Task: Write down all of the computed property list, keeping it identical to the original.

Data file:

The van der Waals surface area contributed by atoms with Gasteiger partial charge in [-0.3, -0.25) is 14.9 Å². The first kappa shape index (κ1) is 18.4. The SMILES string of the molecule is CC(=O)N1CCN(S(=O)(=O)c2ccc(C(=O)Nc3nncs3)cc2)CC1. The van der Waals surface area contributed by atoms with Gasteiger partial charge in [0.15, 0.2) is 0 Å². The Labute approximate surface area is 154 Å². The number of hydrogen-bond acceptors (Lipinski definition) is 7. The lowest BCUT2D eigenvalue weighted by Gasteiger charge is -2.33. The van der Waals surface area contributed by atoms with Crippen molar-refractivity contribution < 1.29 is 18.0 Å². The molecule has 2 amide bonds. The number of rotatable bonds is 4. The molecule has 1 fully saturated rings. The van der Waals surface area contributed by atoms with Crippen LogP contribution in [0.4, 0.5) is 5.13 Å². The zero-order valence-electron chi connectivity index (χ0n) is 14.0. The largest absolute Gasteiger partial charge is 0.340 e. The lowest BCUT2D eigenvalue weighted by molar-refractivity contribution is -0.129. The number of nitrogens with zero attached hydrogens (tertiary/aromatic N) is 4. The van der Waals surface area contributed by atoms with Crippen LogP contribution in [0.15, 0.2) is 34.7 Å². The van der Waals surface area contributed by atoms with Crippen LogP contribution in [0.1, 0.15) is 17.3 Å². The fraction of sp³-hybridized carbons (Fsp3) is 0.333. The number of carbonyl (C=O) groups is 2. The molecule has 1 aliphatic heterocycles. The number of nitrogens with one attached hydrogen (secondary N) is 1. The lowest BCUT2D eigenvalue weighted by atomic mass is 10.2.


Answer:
The van der Waals surface area contributed by atoms with Gasteiger partial charge in [-0.3, -0.25) is 14.9 Å². The first kappa shape index (κ1) is 18.4. The SMILES string of the molecule is CC(=O)N1CCN(S(=O)(=O)c2ccc(C(=O)Nc3nncs3)cc2)CC1. The van der Waals surface area contributed by atoms with Gasteiger partial charge in [0.15, 0.2) is 0 Å². The Labute approximate surface area is 154 Å². The number of hydrogen-bond acceptors (Lipinski definition) is 7. The lowest BCUT2D eigenvalue weighted by Gasteiger charge is -2.33. The van der Waals surface area contributed by atoms with Crippen molar-refractivity contribution < 1.29 is 18.0 Å². The molecule has 2 amide bonds. The number of rotatable bonds is 4. The molecule has 1 fully saturated rings. The van der Waals surface area contributed by atoms with Crippen LogP contribution in [0.4, 0.5) is 5.13 Å². The zero-order valence-electron chi connectivity index (χ0n) is 14.0. The largest absolute Gasteiger partial charge is 0.340 e. The lowest BCUT2D eigenvalue weighted by molar-refractivity contribution is -0.129. The number of nitrogens with zero attached hydrogens (tertiary/aromatic N) is 4. The van der Waals surface area contributed by atoms with Crippen LogP contribution in [0.15, 0.2) is 34.7 Å². The van der Waals surface area contributed by atoms with Crippen LogP contribution in [0.1, 0.15) is 17.3 Å². The fraction of sp³-hybridized carbons (Fsp3) is 0.333. The number of carbonyl (C=O) groups is 2. The molecule has 1 aliphatic heterocycles. The number of nitrogens with one attached hydrogen (secondary N) is 1. The lowest BCUT2D eigenvalue weighted by atomic mass is 10.2.